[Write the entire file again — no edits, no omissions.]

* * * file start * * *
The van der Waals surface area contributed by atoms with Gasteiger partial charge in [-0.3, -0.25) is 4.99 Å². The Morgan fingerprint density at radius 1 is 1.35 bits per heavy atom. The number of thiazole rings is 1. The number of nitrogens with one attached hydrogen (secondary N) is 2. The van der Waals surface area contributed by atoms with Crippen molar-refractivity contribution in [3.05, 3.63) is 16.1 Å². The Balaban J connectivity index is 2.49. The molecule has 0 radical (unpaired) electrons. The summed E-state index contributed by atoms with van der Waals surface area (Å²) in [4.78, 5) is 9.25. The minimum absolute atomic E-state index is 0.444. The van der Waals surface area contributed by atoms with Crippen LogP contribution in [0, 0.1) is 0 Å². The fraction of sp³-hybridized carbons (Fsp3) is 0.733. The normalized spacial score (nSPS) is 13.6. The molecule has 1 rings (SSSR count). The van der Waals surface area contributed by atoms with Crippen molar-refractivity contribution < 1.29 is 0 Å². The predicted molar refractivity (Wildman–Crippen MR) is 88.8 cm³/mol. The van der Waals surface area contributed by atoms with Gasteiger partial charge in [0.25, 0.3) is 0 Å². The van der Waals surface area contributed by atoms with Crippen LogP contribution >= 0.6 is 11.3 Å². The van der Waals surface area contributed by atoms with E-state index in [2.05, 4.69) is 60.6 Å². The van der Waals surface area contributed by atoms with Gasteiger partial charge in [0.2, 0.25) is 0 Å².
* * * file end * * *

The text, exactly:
The van der Waals surface area contributed by atoms with Gasteiger partial charge in [-0.3, -0.25) is 4.99 Å². The Morgan fingerprint density at radius 1 is 1.35 bits per heavy atom. The number of thiazole rings is 1. The number of nitrogens with one attached hydrogen (secondary N) is 2. The van der Waals surface area contributed by atoms with Crippen molar-refractivity contribution in [3.05, 3.63) is 16.1 Å². The Balaban J connectivity index is 2.49. The molecule has 0 radical (unpaired) electrons. The summed E-state index contributed by atoms with van der Waals surface area (Å²) in [4.78, 5) is 9.25. The minimum absolute atomic E-state index is 0.444. The van der Waals surface area contributed by atoms with Crippen LogP contribution in [0, 0.1) is 0 Å². The fraction of sp³-hybridized carbons (Fsp3) is 0.733. The normalized spacial score (nSPS) is 13.6. The molecule has 1 rings (SSSR count). The van der Waals surface area contributed by atoms with Crippen molar-refractivity contribution < 1.29 is 0 Å². The predicted molar refractivity (Wildman–Crippen MR) is 88.8 cm³/mol. The van der Waals surface area contributed by atoms with Gasteiger partial charge in [0.25, 0.3) is 0 Å². The van der Waals surface area contributed by atoms with Crippen LogP contribution >= 0.6 is 11.3 Å². The van der Waals surface area contributed by atoms with E-state index in [2.05, 4.69) is 60.6 Å². The van der Waals surface area contributed by atoms with Gasteiger partial charge in [0.2, 0.25) is 0 Å².